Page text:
THE BLOOD OF THE BARD
Macbeth by William Shakespeare, directed by Geoffrey Wright (Truly Indie) at The Landmark, West Los Angeles. Opens July 27.
They don’t make filmed Shakespeare adaptations like they used to and with all respect to the Bard of Avon and the purists of yesteryear, it’s a blessing. Director Geoffrey Wright, who launched a fairly successful bloke from Down Under named Russell Crowe in his drama Romper Stomper, has creditably, viscerally and cinematographically tapped into the timeless blood-letting of the Scottish play.
More than one critic has incorrectly likened Wright’s gutsy bravura take as being something like Quentin Tarantino doing Shakespeare. There is no dismissing the impact and cleverness of a film like Pulp Fiction, but Wright has done more than reset the play in Melbourne. He has actors as committed and able with Elizabethan speech as they are attractive, hip…and violent. Sam Worthington as the doomed Macbeth is a wonderful, brooding presence onscreen and his Lady, played by Victoria Hill is chilling, first as the inspiration for Macbeth’s path of killing off–here in Wright’s Shakespeare–fellow gang members, and later as the drugged-out, suicidal wastrel.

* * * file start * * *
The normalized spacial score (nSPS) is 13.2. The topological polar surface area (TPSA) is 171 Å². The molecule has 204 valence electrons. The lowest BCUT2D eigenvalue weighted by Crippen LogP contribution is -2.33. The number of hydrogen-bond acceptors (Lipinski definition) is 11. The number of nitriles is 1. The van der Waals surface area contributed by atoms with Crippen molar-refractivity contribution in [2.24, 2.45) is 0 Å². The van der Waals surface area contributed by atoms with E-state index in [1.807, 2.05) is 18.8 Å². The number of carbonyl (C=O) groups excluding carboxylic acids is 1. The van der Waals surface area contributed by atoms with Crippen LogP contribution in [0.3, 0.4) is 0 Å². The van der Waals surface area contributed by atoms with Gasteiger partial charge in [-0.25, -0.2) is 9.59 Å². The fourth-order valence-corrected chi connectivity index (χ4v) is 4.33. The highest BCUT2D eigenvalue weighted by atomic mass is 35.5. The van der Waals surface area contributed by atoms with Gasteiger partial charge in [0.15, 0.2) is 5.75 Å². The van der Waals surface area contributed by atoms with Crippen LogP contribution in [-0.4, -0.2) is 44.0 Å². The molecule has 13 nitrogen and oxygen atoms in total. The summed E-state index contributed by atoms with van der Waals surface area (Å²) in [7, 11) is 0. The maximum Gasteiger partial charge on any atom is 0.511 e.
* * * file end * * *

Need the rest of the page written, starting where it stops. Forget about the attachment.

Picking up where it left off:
In fact the entire acting ensemble hits its marks in complete union. Truncation of the text—again, calm down, you purists—along with Will Gibson’s rich lensing and warm hues in production design by David McKay, help make this a virile adaptation that has a higher accomplishment, that of introducing younger film audiences to the Bard and, perhaps, more classic literature. Certainly, Willie the Shakes, as Lord Buckley used to refer to him, would be shaken a bit by the young coven of witches, the Weird Sisters, who are shall we say very much in touch with their sexual side. But it is all of a piece and Wright has pulled it all together, with not only Worthington and Hill’s galvanizing performances but right from the bat, with a terrific soundtrack and an opening song that has almost inaudible screams in its background. This is Shakespeare for a new generation, one that insists on visual stimulation, but one that is open to a new kind of appreciation.